A group of approximately 12 people gathered to discuss the merits of Learning Commons. Some people expressed not truly understanding the notion of what a Learning Commons is. It appeared that many folks were here to get information as they are planning for their inevitable Learning Commons. Emily Alling was able to help us understand the Learning Commons concept by describing the LC at the University of Massachusetts. She described a dynamic place where students can collaborate and have access to several library and campus services all in one place as well as technology tools. Furniture is flexible and the environment is noisy and vital.
Defining the Learning Commons isn't easy.
Emily's definition paraphrased (not a quote): A library plus; a collaboration with other outside services...bringing all these services into one place, convenient, good tech support, meeting most needs in one place, technological, informational...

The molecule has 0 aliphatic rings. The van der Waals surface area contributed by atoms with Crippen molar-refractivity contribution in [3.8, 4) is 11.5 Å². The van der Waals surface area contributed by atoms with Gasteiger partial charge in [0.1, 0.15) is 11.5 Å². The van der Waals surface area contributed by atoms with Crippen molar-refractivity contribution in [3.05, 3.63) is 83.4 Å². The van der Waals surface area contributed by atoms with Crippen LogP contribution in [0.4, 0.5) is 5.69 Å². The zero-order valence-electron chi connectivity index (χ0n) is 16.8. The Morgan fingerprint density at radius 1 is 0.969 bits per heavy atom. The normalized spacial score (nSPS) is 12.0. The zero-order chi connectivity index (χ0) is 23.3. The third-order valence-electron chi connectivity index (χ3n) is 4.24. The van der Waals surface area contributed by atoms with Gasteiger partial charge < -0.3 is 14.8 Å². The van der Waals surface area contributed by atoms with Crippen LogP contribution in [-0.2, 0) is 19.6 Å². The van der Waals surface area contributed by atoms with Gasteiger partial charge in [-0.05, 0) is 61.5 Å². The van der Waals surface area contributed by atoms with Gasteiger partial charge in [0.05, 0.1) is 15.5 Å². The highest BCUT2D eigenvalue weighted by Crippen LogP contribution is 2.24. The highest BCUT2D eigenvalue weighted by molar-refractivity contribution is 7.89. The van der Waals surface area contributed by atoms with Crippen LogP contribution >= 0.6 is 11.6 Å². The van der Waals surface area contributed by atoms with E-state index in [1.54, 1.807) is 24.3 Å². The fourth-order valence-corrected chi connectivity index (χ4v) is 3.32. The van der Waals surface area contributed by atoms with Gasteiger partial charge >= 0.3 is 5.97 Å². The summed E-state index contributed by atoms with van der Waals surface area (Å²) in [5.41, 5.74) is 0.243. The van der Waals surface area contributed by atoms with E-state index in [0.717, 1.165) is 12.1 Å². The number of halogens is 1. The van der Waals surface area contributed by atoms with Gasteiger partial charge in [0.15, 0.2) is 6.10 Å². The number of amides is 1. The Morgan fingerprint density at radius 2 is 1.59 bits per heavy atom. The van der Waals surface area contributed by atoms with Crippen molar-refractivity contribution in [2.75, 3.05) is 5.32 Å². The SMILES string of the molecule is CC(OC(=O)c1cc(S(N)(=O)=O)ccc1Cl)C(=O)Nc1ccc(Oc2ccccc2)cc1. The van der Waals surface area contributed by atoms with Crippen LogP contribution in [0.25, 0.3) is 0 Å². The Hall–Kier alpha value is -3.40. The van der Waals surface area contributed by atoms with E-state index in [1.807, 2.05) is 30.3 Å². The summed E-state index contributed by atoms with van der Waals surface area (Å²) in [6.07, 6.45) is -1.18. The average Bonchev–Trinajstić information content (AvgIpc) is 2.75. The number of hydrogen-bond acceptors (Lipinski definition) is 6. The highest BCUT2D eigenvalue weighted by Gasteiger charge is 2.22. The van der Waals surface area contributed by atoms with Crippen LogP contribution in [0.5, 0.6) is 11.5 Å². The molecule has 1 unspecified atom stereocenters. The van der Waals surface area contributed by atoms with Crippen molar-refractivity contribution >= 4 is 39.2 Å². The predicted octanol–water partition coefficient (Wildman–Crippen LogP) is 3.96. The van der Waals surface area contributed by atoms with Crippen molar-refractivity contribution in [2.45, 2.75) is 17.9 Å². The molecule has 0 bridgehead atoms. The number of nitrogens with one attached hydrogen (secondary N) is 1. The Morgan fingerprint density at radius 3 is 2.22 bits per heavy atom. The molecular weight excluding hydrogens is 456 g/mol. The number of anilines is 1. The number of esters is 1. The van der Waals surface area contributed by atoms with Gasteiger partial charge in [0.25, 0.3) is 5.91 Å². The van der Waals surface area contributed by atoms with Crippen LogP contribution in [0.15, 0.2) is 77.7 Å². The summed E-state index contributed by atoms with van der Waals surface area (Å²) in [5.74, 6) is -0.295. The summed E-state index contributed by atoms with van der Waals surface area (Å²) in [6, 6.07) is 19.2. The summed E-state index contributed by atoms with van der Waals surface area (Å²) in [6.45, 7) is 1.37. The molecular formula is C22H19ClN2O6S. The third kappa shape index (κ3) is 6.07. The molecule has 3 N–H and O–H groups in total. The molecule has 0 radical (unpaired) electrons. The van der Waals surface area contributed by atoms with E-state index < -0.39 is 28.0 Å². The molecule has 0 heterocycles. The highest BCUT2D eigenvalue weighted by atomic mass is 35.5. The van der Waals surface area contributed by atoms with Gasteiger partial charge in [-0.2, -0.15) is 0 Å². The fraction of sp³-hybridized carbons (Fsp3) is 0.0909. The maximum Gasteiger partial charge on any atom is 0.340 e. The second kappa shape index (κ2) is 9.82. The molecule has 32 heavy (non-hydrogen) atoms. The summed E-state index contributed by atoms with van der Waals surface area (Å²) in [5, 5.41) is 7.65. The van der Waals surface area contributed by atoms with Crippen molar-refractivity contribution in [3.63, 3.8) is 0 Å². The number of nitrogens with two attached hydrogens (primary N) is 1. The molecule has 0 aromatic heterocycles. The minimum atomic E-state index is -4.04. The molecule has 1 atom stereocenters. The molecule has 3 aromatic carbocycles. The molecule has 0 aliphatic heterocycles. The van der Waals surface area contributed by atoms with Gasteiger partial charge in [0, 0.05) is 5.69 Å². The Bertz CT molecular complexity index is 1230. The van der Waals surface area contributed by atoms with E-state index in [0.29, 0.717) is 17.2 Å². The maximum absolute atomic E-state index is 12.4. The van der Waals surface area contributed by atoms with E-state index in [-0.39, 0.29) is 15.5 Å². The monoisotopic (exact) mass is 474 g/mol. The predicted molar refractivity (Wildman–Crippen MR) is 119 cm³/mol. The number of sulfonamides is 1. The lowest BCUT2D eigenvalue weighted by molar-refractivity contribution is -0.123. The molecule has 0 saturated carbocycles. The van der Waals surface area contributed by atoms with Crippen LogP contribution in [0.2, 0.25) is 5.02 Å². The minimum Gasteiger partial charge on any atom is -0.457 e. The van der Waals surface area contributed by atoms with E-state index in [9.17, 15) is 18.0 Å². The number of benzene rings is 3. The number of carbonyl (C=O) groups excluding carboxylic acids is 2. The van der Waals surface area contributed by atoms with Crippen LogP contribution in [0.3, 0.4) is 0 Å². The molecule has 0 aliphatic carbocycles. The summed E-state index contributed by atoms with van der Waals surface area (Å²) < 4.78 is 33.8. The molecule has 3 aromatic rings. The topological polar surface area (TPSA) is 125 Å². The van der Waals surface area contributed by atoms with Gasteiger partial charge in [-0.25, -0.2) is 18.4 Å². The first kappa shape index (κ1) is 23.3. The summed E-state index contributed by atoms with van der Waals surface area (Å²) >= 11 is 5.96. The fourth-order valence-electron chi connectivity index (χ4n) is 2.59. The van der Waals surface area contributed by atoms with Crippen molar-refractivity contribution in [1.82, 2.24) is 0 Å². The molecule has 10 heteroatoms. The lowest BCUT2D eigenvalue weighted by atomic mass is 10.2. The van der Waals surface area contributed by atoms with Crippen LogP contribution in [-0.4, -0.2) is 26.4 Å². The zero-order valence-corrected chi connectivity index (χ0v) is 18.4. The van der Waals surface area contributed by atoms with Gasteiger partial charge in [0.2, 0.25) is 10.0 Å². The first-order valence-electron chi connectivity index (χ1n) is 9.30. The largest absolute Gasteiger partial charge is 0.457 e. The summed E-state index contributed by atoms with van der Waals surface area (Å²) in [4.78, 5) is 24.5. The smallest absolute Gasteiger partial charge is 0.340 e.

Some people felt that public libraries are ahead of academic libraries when it comes to user services. I'm not sure how true this is but it was interesting to hear how academic and public libraries could learn a lot from each other. Being a supervisor of the Learning Commons and Technical Support Desk at UMass, Amherst, I do see user services becoming a priority. The Learning Commons is about meeting user needs and quality service is of the utmost importance.
This roundtable discussion about Learning Commons was interesting as we had people from various libraries, all interested in Learning Commons and all with ideas about how they impact our users.